Prof. Tom Wilson writes about my article about broadband:

...Interesting how far behind the industry 'leaders' are (even when they are right!). It was in 1986, I think, that a man called McKenzie, wrote a book called "Sunrise Europe" (very interesting, if you haven't read it) in which he suggested that Europe as a whole needed an inter-governmental policy to take broadband (cable at that time) to every home, school, office and factory in order to build an information economy that could stand up to the USA and Japan.

Needless to say, nothing was done about it anywhere. The EU wastes millions annually on flatulent 'programmes' of so-called research, when the same amount invested in broadband in the late 80s would have created a ready-made market for e-commerce.

And where is Britain in all this? In spite of the Prime Minister's voiced desire to make the UK the leading broadband country in Europe, it is currently behind Portugal and just about ahead of Greece. The UK isn't five years behind the trend, but twenty years!

Vergil Iliescu comments on authenticity and the Web:

I’ve just started reading “The Psychology of the Internet” by Patricia Wallace. I don’t know whether you’ve heard of it, but it is quite interesting so far. Chapter 3 is called “Online Masks & Masquerades”, and includes the following comment: “When we alter the characteristics of ourselves on the Internet – even fundamental ones like age, race or gender – we might not think of ourselves as liars or con artists. “... We might feel more like researchers, or experimenters. We are playing with our own identities and trying out different hats to see how they feel and how others will react to them. Though deception is a key ingredient, it may not seem quite the same as lying for personal gain.”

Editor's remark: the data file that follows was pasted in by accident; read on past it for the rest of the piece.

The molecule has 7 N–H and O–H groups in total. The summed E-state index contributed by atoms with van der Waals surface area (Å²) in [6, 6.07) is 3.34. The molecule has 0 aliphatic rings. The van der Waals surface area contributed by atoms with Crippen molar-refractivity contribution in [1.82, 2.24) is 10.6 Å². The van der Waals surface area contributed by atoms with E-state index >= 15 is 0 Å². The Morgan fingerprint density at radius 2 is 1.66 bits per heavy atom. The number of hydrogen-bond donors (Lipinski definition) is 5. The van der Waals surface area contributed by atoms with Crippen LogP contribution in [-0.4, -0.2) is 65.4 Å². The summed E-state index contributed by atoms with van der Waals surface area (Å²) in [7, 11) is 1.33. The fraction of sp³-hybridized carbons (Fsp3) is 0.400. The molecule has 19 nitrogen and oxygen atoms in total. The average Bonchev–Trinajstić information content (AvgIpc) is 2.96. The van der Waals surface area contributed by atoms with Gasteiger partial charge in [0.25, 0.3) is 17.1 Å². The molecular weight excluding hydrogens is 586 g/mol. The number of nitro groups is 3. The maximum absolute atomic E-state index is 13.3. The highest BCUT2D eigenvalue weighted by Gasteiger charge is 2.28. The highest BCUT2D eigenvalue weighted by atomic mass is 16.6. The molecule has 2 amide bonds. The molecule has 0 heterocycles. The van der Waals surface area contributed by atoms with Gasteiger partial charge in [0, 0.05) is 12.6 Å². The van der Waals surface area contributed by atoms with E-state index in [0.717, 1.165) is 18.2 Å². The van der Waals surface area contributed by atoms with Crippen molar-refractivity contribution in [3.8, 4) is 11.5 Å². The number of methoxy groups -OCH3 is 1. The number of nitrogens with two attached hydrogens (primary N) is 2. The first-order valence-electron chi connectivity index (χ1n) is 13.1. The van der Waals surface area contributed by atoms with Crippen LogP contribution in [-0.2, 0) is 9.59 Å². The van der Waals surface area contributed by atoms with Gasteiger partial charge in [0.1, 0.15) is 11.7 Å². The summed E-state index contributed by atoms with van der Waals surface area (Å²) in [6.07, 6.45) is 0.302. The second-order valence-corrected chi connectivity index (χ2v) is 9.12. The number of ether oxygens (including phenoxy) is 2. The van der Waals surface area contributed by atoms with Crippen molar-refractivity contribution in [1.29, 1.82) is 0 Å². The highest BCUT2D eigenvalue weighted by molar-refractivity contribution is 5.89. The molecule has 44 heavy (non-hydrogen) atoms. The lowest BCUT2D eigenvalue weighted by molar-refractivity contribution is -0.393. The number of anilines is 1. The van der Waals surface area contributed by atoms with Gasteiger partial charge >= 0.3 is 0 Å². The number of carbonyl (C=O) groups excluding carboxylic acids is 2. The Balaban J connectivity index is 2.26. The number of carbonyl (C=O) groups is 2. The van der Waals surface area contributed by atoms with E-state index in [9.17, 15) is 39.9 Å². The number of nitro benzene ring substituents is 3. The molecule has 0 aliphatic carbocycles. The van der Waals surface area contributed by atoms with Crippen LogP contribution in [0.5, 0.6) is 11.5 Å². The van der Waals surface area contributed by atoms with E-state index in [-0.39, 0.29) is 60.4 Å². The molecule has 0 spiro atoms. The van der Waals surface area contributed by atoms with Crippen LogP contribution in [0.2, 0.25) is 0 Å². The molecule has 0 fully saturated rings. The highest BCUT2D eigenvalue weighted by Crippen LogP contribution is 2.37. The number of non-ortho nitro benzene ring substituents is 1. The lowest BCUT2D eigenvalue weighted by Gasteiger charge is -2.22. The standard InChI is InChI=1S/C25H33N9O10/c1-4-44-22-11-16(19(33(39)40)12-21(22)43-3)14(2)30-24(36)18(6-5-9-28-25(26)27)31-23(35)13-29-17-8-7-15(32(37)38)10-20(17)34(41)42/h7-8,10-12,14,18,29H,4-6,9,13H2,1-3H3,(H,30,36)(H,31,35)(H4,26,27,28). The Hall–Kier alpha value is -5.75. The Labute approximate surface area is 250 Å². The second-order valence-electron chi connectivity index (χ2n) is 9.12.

The Internet creates the opportunity to create a persona (mask), and this is generally acceptable. If you did that kind of thing in the office, you would likely be considered either a liar, not genuine or nuts.  Yet we probably all are slightly different people at home to the person we are in the office.  Too big a difference might be a problem.  I think the Internet somehow creates a distance, a separation which allows you to be/play a different personality.  I wonder why. Maybe it because you just don’t get the same visual and verbal clues, and it is easier to be consistent, since you are writing, for the most part.  In Billy Connolly’s biography, written by his wife Pamela Stevenson, she notes that Billy doesn’t use the internet because the people who do are “the kind of people you wouldn’t talk to in a pub anyway” (or something like that, I’m quoting from memory).  I don’t agree literally with that comment of course, but I think it illustrates that his perception is that the relationship, for him, would not be sufficiently authentic – can’t see the guy, can’t smell the guy, and worse, can’t share a drink.

Any email to JOHO that has the good sense to cite Billy Connolly is assumed to be not only right and true but wise.